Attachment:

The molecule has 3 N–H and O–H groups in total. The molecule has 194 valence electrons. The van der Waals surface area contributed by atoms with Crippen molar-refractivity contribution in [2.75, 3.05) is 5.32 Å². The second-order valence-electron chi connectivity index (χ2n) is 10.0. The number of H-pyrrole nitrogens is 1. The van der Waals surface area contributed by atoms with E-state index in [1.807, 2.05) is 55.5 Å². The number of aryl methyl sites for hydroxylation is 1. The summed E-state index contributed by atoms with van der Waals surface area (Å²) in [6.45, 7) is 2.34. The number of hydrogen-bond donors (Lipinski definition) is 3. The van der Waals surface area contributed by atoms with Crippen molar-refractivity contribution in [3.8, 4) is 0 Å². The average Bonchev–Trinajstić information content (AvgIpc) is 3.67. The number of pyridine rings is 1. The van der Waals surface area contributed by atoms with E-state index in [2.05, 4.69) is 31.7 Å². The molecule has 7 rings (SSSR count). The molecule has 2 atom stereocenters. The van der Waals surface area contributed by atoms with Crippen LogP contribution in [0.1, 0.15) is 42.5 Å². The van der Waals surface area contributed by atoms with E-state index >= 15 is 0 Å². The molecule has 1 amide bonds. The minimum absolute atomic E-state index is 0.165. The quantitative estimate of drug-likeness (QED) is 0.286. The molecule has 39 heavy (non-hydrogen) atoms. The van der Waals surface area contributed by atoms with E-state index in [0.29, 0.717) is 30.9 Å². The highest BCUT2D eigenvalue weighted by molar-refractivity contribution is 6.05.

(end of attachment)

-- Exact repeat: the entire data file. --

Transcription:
The molecule has 3 N–H and O–H groups in total. The molecule has 194 valence electrons. The van der Waals surface area contributed by atoms with Crippen molar-refractivity contribution in [2.75, 3.05) is 5.32 Å². The second-order valence-electron chi connectivity index (χ2n) is 10.0. The number of H-pyrrole nitrogens is 1. The van der Waals surface area contributed by atoms with E-state index in [1.807, 2.05) is 55.5 Å². The number of aryl methyl sites for hydroxylation is 1. The summed E-state index contributed by atoms with van der Waals surface area (Å²) in [6.45, 7) is 2.34. The number of hydrogen-bond donors (Lipinski definition) is 3. The van der Waals surface area contributed by atoms with Crippen molar-refractivity contribution in [3.8, 4) is 0 Å². The average Bonchev–Trinajstić information content (AvgIpc) is 3.67. The number of pyridine rings is 1. The van der Waals surface area contributed by atoms with E-state index in [2.05, 4.69) is 31.7 Å². The molecule has 7 rings (SSSR count). The molecule has 2 atom stereocenters. The van der Waals surface area contributed by atoms with Crippen LogP contribution in [0.1, 0.15) is 42.5 Å². The van der Waals surface area contributed by atoms with E-state index >= 15 is 0 Å². The molecule has 1 amide bonds. The minimum absolute atomic E-state index is 0.165. The quantitative estimate of drug-likeness (QED) is 0.286. The molecule has 39 heavy (non-hydrogen) atoms. The van der Waals surface area contributed by atoms with E-state index in [0.29, 0.717) is 30.9 Å². The highest BCUT2D eigenvalue weighted by molar-refractivity contribution is 6.05.